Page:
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N2 - Aims: To evaluate various measures of haemoglobin (Hb) A1c variability, compared with average HbA1c, as independent predictors of mortality. Materials and Methods: The Renal Insufficiency And Cardiovascular Events Italian multicentre study enroled 15733 patients with type 2 diabetes from 19 diabetes clinics during 2006-2008. A total of 3 to 5 HbA1c measures, obtained during the 2-year period before enrolment, were available from 9 centres (8290 patients) and were used to calculate average HbA1c (HbA1c -MEAN) and HbA1c variability, measured as intra-individual standard deviation (HbA1c-SD), SD adjusted for the number of HbA1c assessments (HbA1c-AdjSD) and coefficient of variation (HbA1c-CV), that is, the HbA1c-SD to HbA1c-MEAN ratio. Vital status on October 31, 2015 was retrieved for 8252 patients (99.5%). Results: The measures of HbA1c variability increased according to quartiles of HbA1c-MEAN and vice versa. HbA1c-MEAN and measures of HbA1c variability were associated with all-cause mortality; however, the strength of association of HbA1c-MEAN was lower than that of HbA1c -SD, HbA1c-CV or HbA1c-AdjSD, and disappeared after adjusting for confounders and any of the measures of HbA1c variability. Mortality increased with quartiles of HbA1c-MEAN, HbA1c -SD, HbA1c-CV and HbA1c-AdjSD, but only the association with HbA1c variability measures remained after adjustment for confounders and/or each other measure. In the fully adjusted model, mortality risk was lower for HbA1c-SD below the median and higher for HbA1c-SD above the median, regardless of whether HbA1c-MEAN was below or above the median. Conclusions: HbA1c variability is a strong, independent predictor of all-cause mortality in type 2 diabetes and appears to be even more powerful than average HbA1c in predicting mortality.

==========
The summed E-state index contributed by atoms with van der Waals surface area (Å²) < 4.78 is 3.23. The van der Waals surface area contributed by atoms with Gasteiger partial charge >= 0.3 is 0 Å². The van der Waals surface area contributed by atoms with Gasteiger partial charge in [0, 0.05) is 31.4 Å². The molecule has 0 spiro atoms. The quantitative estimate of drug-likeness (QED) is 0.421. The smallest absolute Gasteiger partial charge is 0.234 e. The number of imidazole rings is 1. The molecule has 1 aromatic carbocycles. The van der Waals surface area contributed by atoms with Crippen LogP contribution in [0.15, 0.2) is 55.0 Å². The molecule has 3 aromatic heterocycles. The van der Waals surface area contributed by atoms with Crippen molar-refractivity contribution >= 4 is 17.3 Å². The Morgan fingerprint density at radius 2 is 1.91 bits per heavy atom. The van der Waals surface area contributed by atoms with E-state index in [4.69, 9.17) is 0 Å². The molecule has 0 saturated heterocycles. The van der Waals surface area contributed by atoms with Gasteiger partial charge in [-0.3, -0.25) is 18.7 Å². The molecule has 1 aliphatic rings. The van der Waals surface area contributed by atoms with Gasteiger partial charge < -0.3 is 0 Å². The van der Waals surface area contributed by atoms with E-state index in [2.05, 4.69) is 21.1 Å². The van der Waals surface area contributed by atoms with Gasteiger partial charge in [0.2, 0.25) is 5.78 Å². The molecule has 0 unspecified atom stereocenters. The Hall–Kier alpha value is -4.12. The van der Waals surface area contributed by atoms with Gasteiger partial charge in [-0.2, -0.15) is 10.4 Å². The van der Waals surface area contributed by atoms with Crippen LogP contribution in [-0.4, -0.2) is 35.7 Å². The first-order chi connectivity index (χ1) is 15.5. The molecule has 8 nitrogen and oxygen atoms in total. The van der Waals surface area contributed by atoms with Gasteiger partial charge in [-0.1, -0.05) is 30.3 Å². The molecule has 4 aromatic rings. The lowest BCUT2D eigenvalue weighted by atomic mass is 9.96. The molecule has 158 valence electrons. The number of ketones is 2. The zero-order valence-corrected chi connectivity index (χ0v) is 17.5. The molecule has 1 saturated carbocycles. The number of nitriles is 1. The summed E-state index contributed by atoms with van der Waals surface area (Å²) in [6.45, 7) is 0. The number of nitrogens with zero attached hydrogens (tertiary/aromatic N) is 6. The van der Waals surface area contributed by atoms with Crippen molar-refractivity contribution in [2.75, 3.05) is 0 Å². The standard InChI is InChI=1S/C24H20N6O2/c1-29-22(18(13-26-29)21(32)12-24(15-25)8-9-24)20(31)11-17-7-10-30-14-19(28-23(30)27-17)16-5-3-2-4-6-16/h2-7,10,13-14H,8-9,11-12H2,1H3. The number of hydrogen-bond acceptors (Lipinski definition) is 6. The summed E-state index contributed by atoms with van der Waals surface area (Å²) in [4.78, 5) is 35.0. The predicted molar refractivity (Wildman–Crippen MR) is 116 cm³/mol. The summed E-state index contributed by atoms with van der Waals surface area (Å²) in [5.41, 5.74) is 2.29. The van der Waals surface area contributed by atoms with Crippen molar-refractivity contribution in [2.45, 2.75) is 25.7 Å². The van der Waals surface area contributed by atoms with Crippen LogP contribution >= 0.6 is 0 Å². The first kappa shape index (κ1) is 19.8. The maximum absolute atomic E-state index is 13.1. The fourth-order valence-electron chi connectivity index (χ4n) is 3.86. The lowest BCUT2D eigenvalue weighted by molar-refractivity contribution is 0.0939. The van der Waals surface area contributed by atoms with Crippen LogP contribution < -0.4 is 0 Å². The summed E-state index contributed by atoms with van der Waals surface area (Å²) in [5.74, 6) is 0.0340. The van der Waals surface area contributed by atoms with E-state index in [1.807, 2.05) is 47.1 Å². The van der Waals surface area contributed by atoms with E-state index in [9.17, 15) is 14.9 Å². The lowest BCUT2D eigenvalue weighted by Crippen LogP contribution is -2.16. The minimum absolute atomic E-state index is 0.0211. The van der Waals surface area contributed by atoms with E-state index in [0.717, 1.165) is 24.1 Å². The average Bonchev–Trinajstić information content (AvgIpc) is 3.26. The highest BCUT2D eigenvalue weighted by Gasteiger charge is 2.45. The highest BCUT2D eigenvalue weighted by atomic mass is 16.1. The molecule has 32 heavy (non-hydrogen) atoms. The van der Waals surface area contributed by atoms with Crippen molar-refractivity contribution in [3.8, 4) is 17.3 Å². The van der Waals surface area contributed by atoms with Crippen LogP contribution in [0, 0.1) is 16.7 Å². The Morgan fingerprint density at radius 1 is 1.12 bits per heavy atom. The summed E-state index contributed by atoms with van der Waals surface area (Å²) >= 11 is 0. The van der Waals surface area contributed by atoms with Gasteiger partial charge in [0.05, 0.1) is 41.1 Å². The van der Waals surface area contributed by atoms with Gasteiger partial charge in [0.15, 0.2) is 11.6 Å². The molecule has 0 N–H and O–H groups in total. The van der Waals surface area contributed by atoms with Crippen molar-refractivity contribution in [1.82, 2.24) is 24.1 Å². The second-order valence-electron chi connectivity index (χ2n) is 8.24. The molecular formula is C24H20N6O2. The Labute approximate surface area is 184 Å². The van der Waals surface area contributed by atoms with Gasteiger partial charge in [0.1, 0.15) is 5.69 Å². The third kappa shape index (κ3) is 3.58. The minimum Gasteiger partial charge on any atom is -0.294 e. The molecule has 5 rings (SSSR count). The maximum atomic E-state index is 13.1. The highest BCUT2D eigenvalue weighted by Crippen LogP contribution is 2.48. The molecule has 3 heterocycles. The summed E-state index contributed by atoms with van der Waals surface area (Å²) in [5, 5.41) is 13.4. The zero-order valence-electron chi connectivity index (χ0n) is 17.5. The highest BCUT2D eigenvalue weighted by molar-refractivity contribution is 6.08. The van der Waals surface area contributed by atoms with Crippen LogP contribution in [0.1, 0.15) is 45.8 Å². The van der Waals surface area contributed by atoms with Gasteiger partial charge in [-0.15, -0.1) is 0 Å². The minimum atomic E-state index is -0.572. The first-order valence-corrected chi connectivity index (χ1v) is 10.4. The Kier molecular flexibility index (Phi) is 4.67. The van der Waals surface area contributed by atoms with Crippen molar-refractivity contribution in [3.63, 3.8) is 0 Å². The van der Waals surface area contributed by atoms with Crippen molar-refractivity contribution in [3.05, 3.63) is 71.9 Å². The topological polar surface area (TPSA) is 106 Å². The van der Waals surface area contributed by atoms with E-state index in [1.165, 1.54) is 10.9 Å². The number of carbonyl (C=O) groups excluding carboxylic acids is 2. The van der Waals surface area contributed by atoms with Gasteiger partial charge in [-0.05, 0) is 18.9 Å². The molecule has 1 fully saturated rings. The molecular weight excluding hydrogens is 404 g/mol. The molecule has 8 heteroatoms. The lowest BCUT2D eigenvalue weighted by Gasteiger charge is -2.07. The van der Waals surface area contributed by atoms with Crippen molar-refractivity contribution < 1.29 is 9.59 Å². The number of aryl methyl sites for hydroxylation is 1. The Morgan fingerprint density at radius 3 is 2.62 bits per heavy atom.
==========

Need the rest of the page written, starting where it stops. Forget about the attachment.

AB - Aims: To evaluate various measures of haemoglobin (Hb) A1c variability, compared with average HbA1c, as independent predictors of mortality. Materials and Methods: The Renal Insufficiency And Cardiovascular Events Italian multicentre study enroled 15733 patients with type 2 diabetes from 19 diabetes clinics during 2006-2008. A total of 3 to 5 HbA1c measures, obtained during the 2-year period before enrolment, were available from 9 centres (8290 patients) and were used to calculate average HbA1c (HbA1c -MEAN) and HbA1c variability, measured as intra-individual standard deviation (HbA1c-SD), SD adjusted for the number of HbA1c assessments (HbA1c-AdjSD) and coefficient of variation (HbA1c-CV), that is, the HbA1c-SD to HbA1c-MEAN ratio. Vital status on October 31, 2015 was retrieved for 8252 patients (99.5%). Results: The measures of HbA1c variability increased according to quartiles of HbA1c-MEAN and vice versa. HbA1c-MEAN and measures of HbA1c variability were associated with all-cause mortality; however, the strength of association of HbA1c-MEAN was lower than that of HbA1c -SD, HbA1c-CV or HbA1c-AdjSD, and disappeared after adjusting for confounders and any of the measures of HbA1c variability. Mortality increased with quartiles of HbA1c-MEAN, HbA1c -SD, HbA1c-CV and HbA1c-AdjSD, but only the association with HbA1c variability measures remained after adjustment for confounders and/or each other measure. In the fully adjusted model, mortality risk was lower for HbA1c-SD below the median and higher for HbA1c-SD above the median, regardless of whether HbA1c-MEAN was below or above the median. Conclusions: HbA1c variability is a strong, independent predictor of all-cause mortality in type 2 diabetes and appears to be even more powerful than average HbA1c in predicting mortality.